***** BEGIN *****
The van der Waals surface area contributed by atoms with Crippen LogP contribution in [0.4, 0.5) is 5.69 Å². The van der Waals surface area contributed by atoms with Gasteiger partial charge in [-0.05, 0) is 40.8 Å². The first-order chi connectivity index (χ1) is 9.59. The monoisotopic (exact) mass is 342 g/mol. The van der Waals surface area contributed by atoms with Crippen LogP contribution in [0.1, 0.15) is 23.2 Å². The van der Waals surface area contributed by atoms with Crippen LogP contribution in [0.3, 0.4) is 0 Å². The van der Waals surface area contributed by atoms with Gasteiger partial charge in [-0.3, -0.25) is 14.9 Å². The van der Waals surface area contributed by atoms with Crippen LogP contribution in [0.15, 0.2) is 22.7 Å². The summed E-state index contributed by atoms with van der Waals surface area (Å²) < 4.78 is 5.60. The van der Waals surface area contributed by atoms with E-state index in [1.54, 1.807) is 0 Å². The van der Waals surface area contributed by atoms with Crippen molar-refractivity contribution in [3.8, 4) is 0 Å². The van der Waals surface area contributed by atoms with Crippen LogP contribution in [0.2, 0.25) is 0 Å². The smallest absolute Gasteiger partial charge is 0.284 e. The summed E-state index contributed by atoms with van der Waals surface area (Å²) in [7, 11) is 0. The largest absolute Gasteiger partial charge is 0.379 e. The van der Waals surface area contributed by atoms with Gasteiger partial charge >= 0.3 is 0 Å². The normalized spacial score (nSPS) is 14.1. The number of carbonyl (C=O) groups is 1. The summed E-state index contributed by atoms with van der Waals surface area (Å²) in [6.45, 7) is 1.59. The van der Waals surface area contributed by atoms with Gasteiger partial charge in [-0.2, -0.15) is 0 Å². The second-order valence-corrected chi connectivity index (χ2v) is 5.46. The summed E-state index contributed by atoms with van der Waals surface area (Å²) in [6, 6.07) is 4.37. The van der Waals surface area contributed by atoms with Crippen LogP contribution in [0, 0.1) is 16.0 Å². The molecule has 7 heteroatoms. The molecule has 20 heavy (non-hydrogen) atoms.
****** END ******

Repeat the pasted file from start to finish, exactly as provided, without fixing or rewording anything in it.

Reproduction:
The van der Waals surface area contributed by atoms with Crippen LogP contribution in [0.4, 0.5) is 5.69 Å². The van der Waals surface area contributed by atoms with Gasteiger partial charge in [-0.05, 0) is 40.8 Å². The first-order chi connectivity index (χ1) is 9.59. The monoisotopic (exact) mass is 342 g/mol. The van der Waals surface area contributed by atoms with Crippen LogP contribution in [0.1, 0.15) is 23.2 Å². The van der Waals surface area contributed by atoms with Crippen LogP contribution in [0.3, 0.4) is 0 Å². The van der Waals surface area contributed by atoms with Gasteiger partial charge in [-0.3, -0.25) is 14.9 Å². The van der Waals surface area contributed by atoms with Crippen LogP contribution in [0.15, 0.2) is 22.7 Å². The summed E-state index contributed by atoms with van der Waals surface area (Å²) < 4.78 is 5.60. The van der Waals surface area contributed by atoms with E-state index in [1.54, 1.807) is 0 Å². The van der Waals surface area contributed by atoms with Crippen molar-refractivity contribution in [3.8, 4) is 0 Å². The van der Waals surface area contributed by atoms with Crippen LogP contribution in [0.2, 0.25) is 0 Å². The smallest absolute Gasteiger partial charge is 0.284 e. The summed E-state index contributed by atoms with van der Waals surface area (Å²) in [7, 11) is 0. The largest absolute Gasteiger partial charge is 0.379 e. The van der Waals surface area contributed by atoms with Gasteiger partial charge >= 0.3 is 0 Å². The normalized spacial score (nSPS) is 14.1. The number of carbonyl (C=O) groups is 1. The summed E-state index contributed by atoms with van der Waals surface area (Å²) in [6.45, 7) is 1.59. The van der Waals surface area contributed by atoms with Gasteiger partial charge in [-0.2, -0.15) is 0 Å². The second-order valence-corrected chi connectivity index (χ2v) is 5.46. The summed E-state index contributed by atoms with van der Waals surface area (Å²) in [6, 6.07) is 4.37. The van der Waals surface area contributed by atoms with Crippen LogP contribution in [0, 0.1) is 16.0 Å². The molecule has 7 heteroatoms. The molecule has 20 heavy (non-hydrogen) atoms.